Using know-how to save a species
ONE of the few south-north flowing rivers along the east coast, the Mary River is home to endangered and iconic species.
A workshop, attended by about 30 people, organised by Gympie Landcare and addressed by turtle expert Marilyn Connell, from Tiaro Landcare, dealt with the turtles of the Mary, with particular emphasis on the unique mary river turtle.
Ms Connell, who said this turtle was only scientifically identified in 1994, has become a world authority on this and other river turtles.
"The Mary River has six endemic turtle species," she said. "This is only bettered by a river in the Gulf area."
Ms Connell said before we could be definite about what turtle species we actually had in the river, we had to have positive identification.
In broad terms, the Mary's turtles were split into generalists and river specialists.
"The fact that the river specialists such as the mary river turtle and the snapping turtle are rarely found out of the main river can be an initial guide to ID," Ms Connell said. "The saw-shelled turtle prefers fast-running rocky areas of a stream and once again locality can be a bit of help with ID."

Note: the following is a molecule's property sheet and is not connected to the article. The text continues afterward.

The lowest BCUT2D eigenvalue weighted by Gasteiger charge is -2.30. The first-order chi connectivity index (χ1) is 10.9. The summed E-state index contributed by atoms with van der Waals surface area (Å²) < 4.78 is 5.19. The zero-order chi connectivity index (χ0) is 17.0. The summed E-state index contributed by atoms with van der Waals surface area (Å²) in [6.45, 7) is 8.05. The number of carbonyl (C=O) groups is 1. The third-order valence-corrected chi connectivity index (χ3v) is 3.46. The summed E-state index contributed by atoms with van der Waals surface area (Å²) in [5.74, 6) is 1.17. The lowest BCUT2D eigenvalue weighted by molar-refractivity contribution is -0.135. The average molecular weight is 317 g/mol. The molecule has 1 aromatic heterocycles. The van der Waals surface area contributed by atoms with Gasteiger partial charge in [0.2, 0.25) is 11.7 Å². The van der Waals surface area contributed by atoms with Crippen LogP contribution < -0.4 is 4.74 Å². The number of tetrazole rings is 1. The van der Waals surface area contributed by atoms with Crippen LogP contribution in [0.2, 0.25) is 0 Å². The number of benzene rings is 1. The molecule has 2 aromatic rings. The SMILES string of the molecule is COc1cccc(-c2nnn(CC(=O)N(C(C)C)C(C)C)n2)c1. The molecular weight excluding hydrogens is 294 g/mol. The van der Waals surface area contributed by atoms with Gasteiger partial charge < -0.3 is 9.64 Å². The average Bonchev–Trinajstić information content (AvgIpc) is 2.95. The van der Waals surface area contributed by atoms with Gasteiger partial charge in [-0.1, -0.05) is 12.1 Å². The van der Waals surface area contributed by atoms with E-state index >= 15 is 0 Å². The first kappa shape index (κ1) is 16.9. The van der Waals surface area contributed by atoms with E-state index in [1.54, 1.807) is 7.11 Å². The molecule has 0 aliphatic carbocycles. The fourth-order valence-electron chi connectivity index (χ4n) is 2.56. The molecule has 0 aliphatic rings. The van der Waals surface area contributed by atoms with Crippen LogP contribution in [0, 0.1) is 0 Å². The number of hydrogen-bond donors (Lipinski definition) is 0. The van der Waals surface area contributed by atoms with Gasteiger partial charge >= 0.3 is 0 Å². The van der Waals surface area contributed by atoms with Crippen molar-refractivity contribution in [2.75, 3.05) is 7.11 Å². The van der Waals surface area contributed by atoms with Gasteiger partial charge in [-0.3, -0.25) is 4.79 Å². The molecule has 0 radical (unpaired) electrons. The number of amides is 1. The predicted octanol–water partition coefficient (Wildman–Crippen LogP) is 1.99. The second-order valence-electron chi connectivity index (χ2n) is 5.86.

The main identification method was by looking at differences in the shell. Quite often the only indication that a particular species was present was finding a hollow shell.
"A species can be ID from aspects of the shell," Ms Connell said.
"Size is not the best guide as this can vary with age."
Some physical features used in turtle identification included the under shell and whether there was a V or U-shaped notch at the rear for the tail, also the arrangement of shields at the front of the shell.
The top shell had scutes or sections that made up the shell, with two species having a single or nuchal scute at the top front.
Head appearance could also help, with some having a head shield that extended down the side of the head, a large tympanum (ear cover), large under jaw barbells and different sized tubercles.
These were bumps that appeared all over the upper surface of the neck behind the head.
Tiaro Landcare had available a key that could be used to identify turtles by giving a series of choices to select until there was only one left.
Because the Mary River turtle lived at least to 80 years, recovery could be a long-term process as it had been estimated the number of breeding females (20 years of age and over) dropped by more than 90% in the past five decades.